The function we patched is CollectFileEntry inside mdmdiagnostics.dll. This is the function that copies files from C:\Windows\Temp folder into the CAB file, and can be tricked into reading some other files instead.

Our patch is placed immediately before the call to CopyFileW that opens the source file for copying, and uses the GetFinalPathNameByHandleW function to determine whether any junctions or other types of links are used in the path. If they are, our patch makes it look as it the CopyFileW call has failed, thereby silently bypassing the copying of any file that doesn't actually reside in C:\Windows\Temp.

Here is the IDA graph showing our applied patch (green code blocks are patch code; blue code block is a trampoline with the original code).  

 


 

Microsoft's Fix

Microsoft's fix doesn't exist as of this writing, but when it becomes available, we'll describe it here. We find it likely that they'll either use caller impersonation during the CAB file creation, or check for junctions in the process like we did.


Micropatch Availability

This micropatch was written for: 

  1. Windows 10 v21H1 (32 & 64 bit) updated with November 2021 Updates
  2. Windows 10 v20H2 (32 & 64 bit) updated with November 2021 Updates
  3. Windows 10 v2004 (32 & 64 bit) updated with November 2021 Updates
  4. Windows 10 v1909 (32 & 64 bit) updated with November 2021 Updates
  5. Windows 10 v1903 (32 & 64 bit) updated with November 2021 Updates
  6. Windows 10 v1809 (32 & 64 bit) updated with May 2021 Updates
 
Windows Servers are not affected, as the vulnerable functionality does not exist there. While some similar diagnostics tools exist on servers, they are being executed under the launching user's identity, and therefore cannot be exploited.

Windows 10 v1803 and older Windows 10 versions don't seem to be affected either. While they do have the "Access work or school" functionality, it behaves differently and cannot be exploited this way. Windows 7 does not have the "Access work or school" functionality at all.

Note that Abdelhamid has also published a related POC for Windows 11 but that POC is actually exploiting a different vulnerability. 

 
Micropatches for this vulnerability will be free until Microsoft has issued an official fix. If you want to use them, create a free account in 0patch Central, then install and register 0patch Agent from 0patch.com. Everything else will happen automatically. No computer reboots will be needed.
 

We'd like to thank Abdelhamid Naceri for finding this issue and sharing details, which allowed us to create a micropatch and protect our users.

To learn more about 0patch, please visit our Help Center.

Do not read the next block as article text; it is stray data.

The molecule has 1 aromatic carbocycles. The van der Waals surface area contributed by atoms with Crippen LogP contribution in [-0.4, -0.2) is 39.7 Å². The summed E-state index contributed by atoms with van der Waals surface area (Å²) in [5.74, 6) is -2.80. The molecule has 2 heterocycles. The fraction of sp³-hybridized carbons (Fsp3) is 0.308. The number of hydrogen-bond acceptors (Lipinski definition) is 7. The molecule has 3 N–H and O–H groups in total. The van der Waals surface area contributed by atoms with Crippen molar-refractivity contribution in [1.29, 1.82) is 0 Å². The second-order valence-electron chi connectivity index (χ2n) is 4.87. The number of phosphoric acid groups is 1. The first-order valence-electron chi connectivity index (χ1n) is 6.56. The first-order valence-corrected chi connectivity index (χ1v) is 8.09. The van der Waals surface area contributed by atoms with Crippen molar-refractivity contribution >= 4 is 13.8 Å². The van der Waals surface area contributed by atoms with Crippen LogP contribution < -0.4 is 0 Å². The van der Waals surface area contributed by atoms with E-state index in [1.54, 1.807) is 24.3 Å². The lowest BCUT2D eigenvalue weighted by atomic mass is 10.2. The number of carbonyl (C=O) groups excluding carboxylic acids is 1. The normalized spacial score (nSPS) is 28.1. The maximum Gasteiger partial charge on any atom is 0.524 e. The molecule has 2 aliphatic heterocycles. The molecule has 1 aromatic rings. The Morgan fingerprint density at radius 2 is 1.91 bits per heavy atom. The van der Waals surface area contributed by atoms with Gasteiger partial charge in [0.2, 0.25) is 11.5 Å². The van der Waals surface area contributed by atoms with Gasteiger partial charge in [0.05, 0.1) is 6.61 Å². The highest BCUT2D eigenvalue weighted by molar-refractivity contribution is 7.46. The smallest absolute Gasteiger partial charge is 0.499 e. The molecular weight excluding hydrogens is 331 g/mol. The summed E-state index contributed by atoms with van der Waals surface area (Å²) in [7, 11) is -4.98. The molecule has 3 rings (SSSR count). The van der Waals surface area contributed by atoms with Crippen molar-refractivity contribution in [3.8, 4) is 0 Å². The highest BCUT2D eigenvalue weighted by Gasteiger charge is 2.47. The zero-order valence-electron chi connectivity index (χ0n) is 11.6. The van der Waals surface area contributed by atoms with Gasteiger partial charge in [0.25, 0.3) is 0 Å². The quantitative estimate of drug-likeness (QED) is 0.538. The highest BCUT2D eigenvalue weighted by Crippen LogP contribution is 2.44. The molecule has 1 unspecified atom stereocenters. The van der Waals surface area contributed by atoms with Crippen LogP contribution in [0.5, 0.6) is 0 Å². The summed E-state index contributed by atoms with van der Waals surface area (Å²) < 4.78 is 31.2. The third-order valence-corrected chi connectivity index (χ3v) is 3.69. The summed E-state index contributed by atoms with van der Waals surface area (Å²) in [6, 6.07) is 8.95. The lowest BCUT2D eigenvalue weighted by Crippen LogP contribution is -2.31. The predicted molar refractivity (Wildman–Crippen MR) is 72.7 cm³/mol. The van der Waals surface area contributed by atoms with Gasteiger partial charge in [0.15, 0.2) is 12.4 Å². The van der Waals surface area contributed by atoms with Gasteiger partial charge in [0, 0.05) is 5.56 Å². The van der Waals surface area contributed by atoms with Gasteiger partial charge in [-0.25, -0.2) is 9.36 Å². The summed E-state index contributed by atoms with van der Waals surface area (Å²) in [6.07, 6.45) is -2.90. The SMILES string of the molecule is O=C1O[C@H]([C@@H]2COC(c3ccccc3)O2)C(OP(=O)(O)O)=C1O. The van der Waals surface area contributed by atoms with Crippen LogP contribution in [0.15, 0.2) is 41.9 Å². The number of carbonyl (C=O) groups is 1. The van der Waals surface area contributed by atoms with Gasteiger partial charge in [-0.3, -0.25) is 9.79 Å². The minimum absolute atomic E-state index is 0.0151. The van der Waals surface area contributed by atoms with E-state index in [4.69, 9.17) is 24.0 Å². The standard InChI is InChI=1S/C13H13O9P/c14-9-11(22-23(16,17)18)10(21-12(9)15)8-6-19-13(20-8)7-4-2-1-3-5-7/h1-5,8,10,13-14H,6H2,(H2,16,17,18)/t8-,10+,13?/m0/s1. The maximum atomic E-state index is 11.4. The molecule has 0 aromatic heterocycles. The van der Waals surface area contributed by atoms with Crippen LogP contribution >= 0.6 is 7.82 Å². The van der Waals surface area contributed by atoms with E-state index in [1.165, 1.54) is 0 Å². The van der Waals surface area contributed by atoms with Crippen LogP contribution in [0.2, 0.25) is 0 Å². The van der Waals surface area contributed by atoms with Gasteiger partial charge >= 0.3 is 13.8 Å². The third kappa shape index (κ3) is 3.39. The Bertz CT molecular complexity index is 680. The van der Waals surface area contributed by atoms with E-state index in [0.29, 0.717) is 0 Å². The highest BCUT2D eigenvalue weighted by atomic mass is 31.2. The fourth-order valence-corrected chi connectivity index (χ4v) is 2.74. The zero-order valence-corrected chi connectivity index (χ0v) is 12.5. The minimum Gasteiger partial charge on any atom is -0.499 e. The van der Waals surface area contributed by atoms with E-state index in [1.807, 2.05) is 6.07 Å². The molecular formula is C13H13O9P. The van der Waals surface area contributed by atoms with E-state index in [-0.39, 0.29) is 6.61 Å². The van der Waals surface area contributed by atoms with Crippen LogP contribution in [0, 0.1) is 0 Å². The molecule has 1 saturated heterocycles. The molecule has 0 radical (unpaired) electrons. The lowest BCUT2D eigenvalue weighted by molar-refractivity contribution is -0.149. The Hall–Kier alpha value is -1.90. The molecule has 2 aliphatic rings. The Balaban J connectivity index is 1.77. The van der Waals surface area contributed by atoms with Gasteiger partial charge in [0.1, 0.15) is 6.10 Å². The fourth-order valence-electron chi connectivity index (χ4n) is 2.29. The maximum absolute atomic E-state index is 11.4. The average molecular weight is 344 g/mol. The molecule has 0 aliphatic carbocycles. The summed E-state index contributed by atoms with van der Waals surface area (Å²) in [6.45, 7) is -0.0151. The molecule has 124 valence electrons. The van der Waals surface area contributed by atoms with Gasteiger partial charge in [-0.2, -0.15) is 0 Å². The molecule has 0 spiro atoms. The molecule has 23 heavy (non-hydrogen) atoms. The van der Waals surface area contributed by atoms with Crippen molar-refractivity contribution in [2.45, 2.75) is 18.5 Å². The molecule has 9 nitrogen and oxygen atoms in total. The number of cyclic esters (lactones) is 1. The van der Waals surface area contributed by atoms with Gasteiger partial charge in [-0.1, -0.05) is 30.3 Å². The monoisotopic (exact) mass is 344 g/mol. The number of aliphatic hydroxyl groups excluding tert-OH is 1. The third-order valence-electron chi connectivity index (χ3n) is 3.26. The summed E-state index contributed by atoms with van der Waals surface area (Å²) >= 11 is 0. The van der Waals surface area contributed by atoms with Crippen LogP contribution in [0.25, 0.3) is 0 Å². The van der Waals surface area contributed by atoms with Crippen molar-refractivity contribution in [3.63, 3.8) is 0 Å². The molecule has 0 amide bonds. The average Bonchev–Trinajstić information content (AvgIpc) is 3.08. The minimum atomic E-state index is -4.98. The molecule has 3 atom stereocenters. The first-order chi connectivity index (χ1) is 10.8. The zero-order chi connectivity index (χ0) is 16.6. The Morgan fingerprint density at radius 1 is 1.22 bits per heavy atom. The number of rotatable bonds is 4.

Friday, November 19, 2021

Micropatch For Remote Code Execution by DNS Administrators (CVE-2021-40469)



by Mitja Kolsek, the 0patch Team

 

This is a story of a publicly known remote code execution vulnerability that somehow got ignored and mostly overlooked for four and a half years, meanwhile rediscovered a number of times, weaponized, and finally fixed this October with an unexpected acknowledgment.

Back in May 2017, security researcher Shay Ber published details about a vulnerability affecting Windows DNS Service. They found that any member of the DNSAdmins domain group can use their privileges to get the computer running the DNS Service to run arbitrary code as Local System - which equals a complete takeover of said computer. Since many domain controllers are running the DNS Service, this could mean a complete Windows domain takeover.

Note that DNSAdmins is a powerful group: being able to change domain DNS configuration allows one to cause all sorts of problems - but it doesn't automatically allow them to take over the domain. Typically, a DNS administrator is not allowed to login to the computer running the DNS Service (often a domain controller), and configures DNS from their own workstation using a DNS management tool that utilizes remote procedure calls (RPC).

Shay noticed that legitimate functionality of these remote procedure calls, conveniently made available by the Windows dnscmd.exe tool, can be used to remotely configure a DNS Service to load an arbitrary DLL from a network share and execute its code. This is due to the DNS Service checking, upon startup, the presence of registry value ServerLevelPluginDll and, if it exists, loading the DLL from the path specified therein. This value could be set remotely using the dnscmd.exe tool by members of the DNSAdmins group.

After reporting this to Microsoft, Shay was told that "it [would] be fixed by basically only allowing DC administrators to change the ServerLevelPluginDll registry key, and that it [would] be possible to toggle this feature off in future releases."